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Walking down 24th Street today, it is evident that the Mission has changed drastically over the last decade. While the neighborhood has been heavily gentrified by wealthy developers and oblivious newcomers, the strength of the community remains in its people. It’s the artists, activists and families that form the fabric of 24th Street, which holds the community together.
Linda G. Wilson and Cindy De Losa are two such community members, who are working to preserve the memories of what was once here and what continues to remain.
In their upcoming co-exhibition titled “Back in the Day: A Collective Memory of 24th Street,” which debuts at the Juan R. Fuentes Gallery at Acción Latina on Aug. 12, Wilson and De Losa present a complimentary two-part show depicting the life, people and changes on 24th Street since 2007. The exhibition will showcase a collection of about 40 photographs of the 24th Street corridor and about 15 pieces of unique “shadow box art,” which are miniature diorama displays of 24th Street businesses and storefronts that incorporate various “Homies” figurines.
The project was born in 2006 when Wilson—the longtime photo archivist for El Tecolote—issued a call to action for local photographers to photograph the 14 blocks between Valencia Street and Potrero Avenue. Wilson would regularly attend meetings held by the late community organizer and activist Eric Quezada (who died of cancer in 2011) where talks about gentrification were just beginning. It was through those conversations that the idea to document the neighborhood’s rapid changes came about.
“This was a group project,” said Wilson.“We decided that people would particularly look for street signs and addresses because it’s important historically.”
Twenty photographers responded to Wilson’s call and the project took flight. Over the course of 2006 and 2007, Wilson and her team of photographers captured the memories of all 14 blocks—everything from community folks to businesses and storefronts that have long since closed.
Wilson launched this project in an effort to combat and document the changes on 24th Street, which were becoming more prominent.
“People just couldn’t believe it was happening. It was awful,” said Wilson. “We started seeing a lot of empty buildings. People’s rent had been quadrupled, but no one came in. There seemed to be this feeling that people were buying big pieces of land in the Mission. The restaurants on 24th Street would change every four or five months. That was one of the worst things you saw, especially for the people who lived up above [the businesses].”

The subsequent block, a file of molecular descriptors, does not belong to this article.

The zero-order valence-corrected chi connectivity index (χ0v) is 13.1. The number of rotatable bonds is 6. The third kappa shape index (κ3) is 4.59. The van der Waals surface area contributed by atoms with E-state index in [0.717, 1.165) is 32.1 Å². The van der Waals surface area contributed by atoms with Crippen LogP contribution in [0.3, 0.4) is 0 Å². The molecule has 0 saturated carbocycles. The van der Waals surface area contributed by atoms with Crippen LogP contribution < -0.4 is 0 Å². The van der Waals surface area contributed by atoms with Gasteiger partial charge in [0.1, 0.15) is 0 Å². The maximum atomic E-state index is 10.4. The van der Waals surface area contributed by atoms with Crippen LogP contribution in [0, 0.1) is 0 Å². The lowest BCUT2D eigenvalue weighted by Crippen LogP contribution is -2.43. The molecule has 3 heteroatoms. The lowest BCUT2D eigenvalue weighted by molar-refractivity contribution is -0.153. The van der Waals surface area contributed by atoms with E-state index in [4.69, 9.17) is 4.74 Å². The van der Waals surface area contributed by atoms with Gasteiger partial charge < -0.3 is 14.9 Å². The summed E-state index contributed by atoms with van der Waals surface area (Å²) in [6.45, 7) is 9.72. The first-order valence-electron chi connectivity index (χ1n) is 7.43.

Self-proclaimed “OG Homegirl” and visual artist Cindy De Losa, a third-generation San Franciscan and long-time member of the 24th Street community, had her own way of resisting that change. De Losa has crafted hundreds of dioramas using “Homies” figurines—created by Richmond Chicano artist David Gonzales—that capture places that represent “home” to De Losa in her project titled “Homes for Homies.”
“David Gonzales made those little homies to represent the people,” De Losa said. “Our people. Nobody’s ever done that and in the places that we love.”
These dioramas are significant because they not only represent moments in time that may only be re-lived through photos, but they incorporate characters that represent the people who make up the community.
“It’s kind of like my life,” De Losa said. “I also did North Beach because all of San Francisco is my neighborhood. They are all of the things I did growing up.”
24th Street has been an extensive part of De Losa’s work. She has created replicas of iconic Mission District sites including La Palma Mexicatessen, Acción Latina, and Discolandia, the latter of which no longer exists. Yet despite those that have vanished, there are survivors.
The goal of Wilson and De Losa, who initially embarked on their individual projects to document their home but have now come together, is to truly preserve the nostalgic places that still is the heart of the Mission.
“Back in the Day: A Collective Memory of 24th Street” opens Saturday, Aug. 12 at Acción Latina’s Juan R. Fuentes Gallery located at 2958 24th Street, San Francisco. The opening reception is from 5 p.m. to 8 p.m. and the exhibition runs through Sept. 29, 2017. Contributing photographers include: Sahara Borga, Marilyn Duran, Juan Antonio Echevarria, Talia Herman, C.L Lane, Jorge Lopez, Vero Manjo, Evelyn Mejva, Daniel Montes, Mabel Negrete, Keith Norris, Roxanne Perez, Sarah Powell, Francisco Ramos, Rebecca Ruiz, Steven Simoneti, Norma D. Solorzano, Alfonso Texidor, and Linda G. Wilson
Story by: Raven Sanchez